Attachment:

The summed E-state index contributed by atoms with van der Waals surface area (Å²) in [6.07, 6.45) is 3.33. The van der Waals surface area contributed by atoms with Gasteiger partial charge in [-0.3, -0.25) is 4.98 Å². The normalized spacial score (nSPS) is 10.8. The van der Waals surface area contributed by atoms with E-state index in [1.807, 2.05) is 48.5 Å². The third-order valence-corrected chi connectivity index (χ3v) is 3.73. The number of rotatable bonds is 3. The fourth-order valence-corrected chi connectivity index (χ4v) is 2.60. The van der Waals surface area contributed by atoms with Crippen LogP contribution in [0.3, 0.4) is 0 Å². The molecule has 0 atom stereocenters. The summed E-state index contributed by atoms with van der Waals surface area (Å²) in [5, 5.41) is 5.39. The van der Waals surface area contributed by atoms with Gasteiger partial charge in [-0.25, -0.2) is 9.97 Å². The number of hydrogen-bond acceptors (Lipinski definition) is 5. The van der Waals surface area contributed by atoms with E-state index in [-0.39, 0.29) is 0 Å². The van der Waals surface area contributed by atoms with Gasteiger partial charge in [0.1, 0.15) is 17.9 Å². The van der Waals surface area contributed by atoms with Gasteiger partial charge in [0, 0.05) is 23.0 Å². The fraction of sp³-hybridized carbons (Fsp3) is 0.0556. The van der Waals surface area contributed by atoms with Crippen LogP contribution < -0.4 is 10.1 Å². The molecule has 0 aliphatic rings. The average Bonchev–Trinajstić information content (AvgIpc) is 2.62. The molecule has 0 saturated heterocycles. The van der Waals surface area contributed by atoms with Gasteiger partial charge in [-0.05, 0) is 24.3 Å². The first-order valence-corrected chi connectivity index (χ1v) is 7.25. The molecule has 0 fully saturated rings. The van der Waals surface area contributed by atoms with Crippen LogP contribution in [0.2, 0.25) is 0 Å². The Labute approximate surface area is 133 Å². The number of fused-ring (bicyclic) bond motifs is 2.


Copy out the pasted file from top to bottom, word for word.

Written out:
The summed E-state index contributed by atoms with van der Waals surface area (Å²) in [6.07, 6.45) is 3.33. The van der Waals surface area contributed by atoms with Gasteiger partial charge in [-0.3, -0.25) is 4.98 Å². The normalized spacial score (nSPS) is 10.8. The van der Waals surface area contributed by atoms with E-state index in [1.807, 2.05) is 48.5 Å². The third-order valence-corrected chi connectivity index (χ3v) is 3.73. The number of rotatable bonds is 3. The fourth-order valence-corrected chi connectivity index (χ4v) is 2.60. The van der Waals surface area contributed by atoms with Crippen LogP contribution in [0.3, 0.4) is 0 Å². The molecule has 0 atom stereocenters. The summed E-state index contributed by atoms with van der Waals surface area (Å²) in [5, 5.41) is 5.39. The van der Waals surface area contributed by atoms with Gasteiger partial charge in [-0.25, -0.2) is 9.97 Å². The number of hydrogen-bond acceptors (Lipinski definition) is 5. The van der Waals surface area contributed by atoms with E-state index in [-0.39, 0.29) is 0 Å². The van der Waals surface area contributed by atoms with Gasteiger partial charge in [0.1, 0.15) is 17.9 Å². The van der Waals surface area contributed by atoms with Gasteiger partial charge in [0, 0.05) is 23.0 Å². The fraction of sp³-hybridized carbons (Fsp3) is 0.0556. The van der Waals surface area contributed by atoms with Crippen LogP contribution < -0.4 is 10.1 Å². The molecule has 0 aliphatic rings. The average Bonchev–Trinajstić information content (AvgIpc) is 2.62. The molecule has 0 saturated heterocycles. The van der Waals surface area contributed by atoms with Gasteiger partial charge in [-0.05, 0) is 24.3 Å². The first-order valence-corrected chi connectivity index (χ1v) is 7.25. The molecule has 0 fully saturated rings. The van der Waals surface area contributed by atoms with Crippen LogP contribution in [0.2, 0.25) is 0 Å². The Labute approximate surface area is 133 Å². The number of fused-ring (bicyclic) bond motifs is 2.